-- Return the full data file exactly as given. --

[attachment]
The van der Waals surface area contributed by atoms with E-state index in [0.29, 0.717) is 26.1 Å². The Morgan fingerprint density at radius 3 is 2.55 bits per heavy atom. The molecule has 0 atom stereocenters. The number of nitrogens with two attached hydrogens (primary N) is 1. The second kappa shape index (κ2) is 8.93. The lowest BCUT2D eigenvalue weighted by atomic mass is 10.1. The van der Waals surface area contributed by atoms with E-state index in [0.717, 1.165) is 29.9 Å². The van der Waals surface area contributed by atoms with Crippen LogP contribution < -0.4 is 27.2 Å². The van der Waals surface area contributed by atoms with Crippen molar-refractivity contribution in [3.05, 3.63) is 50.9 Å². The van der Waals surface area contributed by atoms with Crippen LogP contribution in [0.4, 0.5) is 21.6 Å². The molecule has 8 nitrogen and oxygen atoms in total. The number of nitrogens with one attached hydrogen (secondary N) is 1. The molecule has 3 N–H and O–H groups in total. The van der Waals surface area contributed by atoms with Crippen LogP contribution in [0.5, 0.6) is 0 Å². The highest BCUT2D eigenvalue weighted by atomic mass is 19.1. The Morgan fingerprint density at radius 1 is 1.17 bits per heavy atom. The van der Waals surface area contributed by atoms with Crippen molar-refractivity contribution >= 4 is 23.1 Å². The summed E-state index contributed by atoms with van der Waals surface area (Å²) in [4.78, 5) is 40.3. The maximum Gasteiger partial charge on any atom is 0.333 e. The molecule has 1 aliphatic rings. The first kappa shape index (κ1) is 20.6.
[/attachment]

The van der Waals surface area contributed by atoms with E-state index in [0.29, 0.717) is 26.1 Å². The Morgan fingerprint density at radius 3 is 2.55 bits per heavy atom. The molecule has 0 atom stereocenters. The number of nitrogens with two attached hydrogens (primary N) is 1. The second kappa shape index (κ2) is 8.93. The lowest BCUT2D eigenvalue weighted by atomic mass is 10.1. The van der Waals surface area contributed by atoms with E-state index in [0.717, 1.165) is 29.9 Å². The van der Waals surface area contributed by atoms with Crippen LogP contribution < -0.4 is 27.2 Å². The van der Waals surface area contributed by atoms with Crippen molar-refractivity contribution in [3.05, 3.63) is 50.9 Å². The van der Waals surface area contributed by atoms with Crippen LogP contribution in [0.4, 0.5) is 21.6 Å². The molecule has 8 nitrogen and oxygen atoms in total. The number of nitrogens with one attached hydrogen (secondary N) is 1. The molecule has 3 N–H and O–H groups in total. The van der Waals surface area contributed by atoms with Crippen LogP contribution in [0.5, 0.6) is 0 Å². The highest BCUT2D eigenvalue weighted by atomic mass is 19.1. The Morgan fingerprint density at radius 1 is 1.17 bits per heavy atom. The van der Waals surface area contributed by atoms with Crippen molar-refractivity contribution >= 4 is 23.1 Å². The summed E-state index contributed by atoms with van der Waals surface area (Å²) in [4.78, 5) is 40.3. The maximum Gasteiger partial charge on any atom is 0.333 e. The molecule has 1 aliphatic rings. The first kappa shape index (κ1) is 20.6.